Qualified Impartial Advice For All Hearing Problems
Let's Talk About Hearing Loss
Discover Your Hearing
The world is calling you back
The ability to hear is such an integral part of life that most people take it for granted. Hearing is a gift, but do we place enough value on it? Hearing loss is the world's single most
Benefits of hearing well with both ears
Why we have two ears – Our two ears act as a type of receiving station for the brain. One ear is directed to the left, the other to the right. When the ears pick up a sound, the brain calculates the angle from which the sound has arrived. The brain has this capability since the closest ear receives the sound microseconds earlier than the other ear.
With only one ear functioning properly, origin of sound is impossible to determine. Even more importantly, the quality of sound is better when it is heard with two ears. Speech received by only one ear sounds flat and devoid of its rich nuances. In most cases, two hearing instruments are fitted to those with impaired hearing in both ears.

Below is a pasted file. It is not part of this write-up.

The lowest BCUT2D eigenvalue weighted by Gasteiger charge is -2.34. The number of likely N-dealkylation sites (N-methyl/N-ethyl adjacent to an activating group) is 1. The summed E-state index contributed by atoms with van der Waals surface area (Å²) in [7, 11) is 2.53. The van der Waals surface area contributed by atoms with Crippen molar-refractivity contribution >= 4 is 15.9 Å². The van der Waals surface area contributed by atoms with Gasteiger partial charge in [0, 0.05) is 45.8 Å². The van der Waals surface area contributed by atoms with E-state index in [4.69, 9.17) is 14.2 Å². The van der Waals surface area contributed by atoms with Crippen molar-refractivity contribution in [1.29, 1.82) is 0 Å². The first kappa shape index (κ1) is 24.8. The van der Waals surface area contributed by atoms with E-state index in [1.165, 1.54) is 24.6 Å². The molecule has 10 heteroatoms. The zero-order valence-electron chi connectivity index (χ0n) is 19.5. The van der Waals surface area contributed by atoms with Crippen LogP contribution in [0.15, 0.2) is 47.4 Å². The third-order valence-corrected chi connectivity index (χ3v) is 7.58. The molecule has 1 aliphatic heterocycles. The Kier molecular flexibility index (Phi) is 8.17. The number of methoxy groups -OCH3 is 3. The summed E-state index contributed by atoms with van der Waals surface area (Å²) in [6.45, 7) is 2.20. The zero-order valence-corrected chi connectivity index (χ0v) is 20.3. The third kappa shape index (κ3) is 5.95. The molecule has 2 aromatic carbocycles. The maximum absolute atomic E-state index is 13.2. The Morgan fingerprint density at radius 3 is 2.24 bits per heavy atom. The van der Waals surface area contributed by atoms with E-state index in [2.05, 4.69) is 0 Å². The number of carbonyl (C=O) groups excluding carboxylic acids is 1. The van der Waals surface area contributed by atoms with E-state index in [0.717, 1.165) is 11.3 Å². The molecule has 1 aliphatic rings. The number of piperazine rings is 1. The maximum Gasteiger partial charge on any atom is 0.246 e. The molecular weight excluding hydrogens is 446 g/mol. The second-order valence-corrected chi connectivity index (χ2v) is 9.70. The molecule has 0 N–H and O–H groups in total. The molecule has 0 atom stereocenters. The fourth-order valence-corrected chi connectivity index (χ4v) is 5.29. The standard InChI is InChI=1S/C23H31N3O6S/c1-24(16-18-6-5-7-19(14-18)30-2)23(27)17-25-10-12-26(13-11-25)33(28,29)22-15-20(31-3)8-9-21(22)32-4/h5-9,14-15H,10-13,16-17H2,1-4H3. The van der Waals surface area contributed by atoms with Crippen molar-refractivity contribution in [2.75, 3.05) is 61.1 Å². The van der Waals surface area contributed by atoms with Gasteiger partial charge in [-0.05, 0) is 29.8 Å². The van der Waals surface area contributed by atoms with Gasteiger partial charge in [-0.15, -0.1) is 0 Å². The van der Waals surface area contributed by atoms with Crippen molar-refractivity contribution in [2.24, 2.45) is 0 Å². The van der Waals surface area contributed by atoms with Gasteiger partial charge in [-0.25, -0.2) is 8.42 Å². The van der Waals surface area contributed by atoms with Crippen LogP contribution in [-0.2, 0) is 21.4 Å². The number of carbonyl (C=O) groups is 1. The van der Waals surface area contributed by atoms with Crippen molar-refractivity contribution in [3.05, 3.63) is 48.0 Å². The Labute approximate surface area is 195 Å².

Function and dysfunction of the ear – The ear is a very complex organ comprising of three parts: the outer ear, the middle ear and the inner ear. Hearing loss can result from damage to any of these three parts. Hearing loss resulting from a problem located in the outer or middle ear is called a conductive hearing loss.
From the inner ear the auditory nerve transmits information to the brain. Hearing loss caused by a damaged inner ear is called a sensorineural hearing loss. A combination of a conductive and sensorineural hearing loss is known as a mixed hearing loss.
How Your Ear Functions
Parts of the ear
The outer ear
The outer ear includes the pinna, the auditory can and the eardrum. These structures channel sounds from the environment into the middle ear. The pinna helps to gather sound waves and the auditory canal directs them to the eardrum.
The middle ear
The middle ear is an air-filled cavity that contains the smallest bones in the human body - the malleus, incus and stapes, which are connected to the eardrum and the inner ear. The Eustachian tube keeps the air pressure in the middle ear equal to that of the surrounding environment.
The inner ear
In the inner ear, sound is processed by the cochlea, while information affecting balance is processed by the semicircular canals. There are tiny hair cells along the entire length of the fluid filled cochlea. When the fluid in the cochlea is displaced by sound waves, the hair cells bend. This triggers a chemical response that transmits the message to the area of the brain in charge of processing and interpreting what we hear.